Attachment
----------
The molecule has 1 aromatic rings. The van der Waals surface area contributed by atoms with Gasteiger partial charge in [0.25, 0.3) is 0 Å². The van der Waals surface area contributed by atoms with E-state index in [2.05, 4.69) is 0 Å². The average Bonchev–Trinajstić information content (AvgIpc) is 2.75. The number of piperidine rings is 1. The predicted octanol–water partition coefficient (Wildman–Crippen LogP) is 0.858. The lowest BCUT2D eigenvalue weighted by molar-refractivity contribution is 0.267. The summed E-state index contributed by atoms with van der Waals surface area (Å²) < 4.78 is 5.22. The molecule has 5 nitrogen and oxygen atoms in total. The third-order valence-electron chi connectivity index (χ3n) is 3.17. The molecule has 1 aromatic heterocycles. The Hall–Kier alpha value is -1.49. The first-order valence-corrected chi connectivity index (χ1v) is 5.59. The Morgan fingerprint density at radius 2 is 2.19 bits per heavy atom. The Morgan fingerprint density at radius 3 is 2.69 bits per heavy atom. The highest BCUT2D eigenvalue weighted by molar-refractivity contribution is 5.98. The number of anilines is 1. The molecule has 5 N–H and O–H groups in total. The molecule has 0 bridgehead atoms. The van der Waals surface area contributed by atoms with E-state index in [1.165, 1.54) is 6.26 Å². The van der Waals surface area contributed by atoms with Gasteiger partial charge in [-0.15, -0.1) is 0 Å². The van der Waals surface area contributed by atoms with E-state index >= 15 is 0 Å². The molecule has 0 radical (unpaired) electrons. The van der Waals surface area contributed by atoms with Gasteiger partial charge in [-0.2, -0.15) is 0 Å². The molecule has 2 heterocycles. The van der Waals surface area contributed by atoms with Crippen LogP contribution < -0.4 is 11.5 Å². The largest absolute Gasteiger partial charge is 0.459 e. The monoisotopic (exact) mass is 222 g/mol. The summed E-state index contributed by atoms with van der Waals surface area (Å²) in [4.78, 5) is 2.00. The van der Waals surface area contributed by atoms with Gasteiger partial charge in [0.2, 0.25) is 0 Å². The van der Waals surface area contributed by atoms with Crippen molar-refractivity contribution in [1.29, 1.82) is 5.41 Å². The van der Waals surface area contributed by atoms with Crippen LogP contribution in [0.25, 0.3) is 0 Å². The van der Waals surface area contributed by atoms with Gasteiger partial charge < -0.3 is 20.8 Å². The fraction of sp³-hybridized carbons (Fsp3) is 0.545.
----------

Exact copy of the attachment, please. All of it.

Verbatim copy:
The molecule has 1 aromatic rings. The van der Waals surface area contributed by atoms with Gasteiger partial charge in [0.25, 0.3) is 0 Å². The van der Waals surface area contributed by atoms with E-state index in [2.05, 4.69) is 0 Å². The average Bonchev–Trinajstić information content (AvgIpc) is 2.75. The number of piperidine rings is 1. The predicted octanol–water partition coefficient (Wildman–Crippen LogP) is 0.858. The lowest BCUT2D eigenvalue weighted by molar-refractivity contribution is 0.267. The summed E-state index contributed by atoms with van der Waals surface area (Å²) < 4.78 is 5.22. The molecule has 5 nitrogen and oxygen atoms in total. The third-order valence-electron chi connectivity index (χ3n) is 3.17. The molecule has 1 aromatic heterocycles. The Hall–Kier alpha value is -1.49. The first-order valence-corrected chi connectivity index (χ1v) is 5.59. The Morgan fingerprint density at radius 2 is 2.19 bits per heavy atom. The Morgan fingerprint density at radius 3 is 2.69 bits per heavy atom. The highest BCUT2D eigenvalue weighted by molar-refractivity contribution is 5.98. The number of anilines is 1. The molecule has 5 N–H and O–H groups in total. The molecule has 0 bridgehead atoms. The van der Waals surface area contributed by atoms with E-state index in [1.165, 1.54) is 6.26 Å². The van der Waals surface area contributed by atoms with Gasteiger partial charge in [-0.15, -0.1) is 0 Å². The van der Waals surface area contributed by atoms with E-state index >= 15 is 0 Å². The molecule has 0 radical (unpaired) electrons. The van der Waals surface area contributed by atoms with Gasteiger partial charge in [-0.2, -0.15) is 0 Å². The molecule has 2 heterocycles. The van der Waals surface area contributed by atoms with Crippen LogP contribution < -0.4 is 11.5 Å². The largest absolute Gasteiger partial charge is 0.459 e. The monoisotopic (exact) mass is 222 g/mol. The summed E-state index contributed by atoms with van der Waals surface area (Å²) in [4.78, 5) is 2.00. The van der Waals surface area contributed by atoms with Gasteiger partial charge in [0.2, 0.25) is 0 Å². The van der Waals surface area contributed by atoms with Crippen molar-refractivity contribution in [1.29, 1.82) is 5.41 Å². The van der Waals surface area contributed by atoms with Crippen LogP contribution in [0.25, 0.3) is 0 Å². The van der Waals surface area contributed by atoms with Gasteiger partial charge < -0.3 is 20.8 Å². The fraction of sp³-hybridized carbons (Fsp3) is 0.545.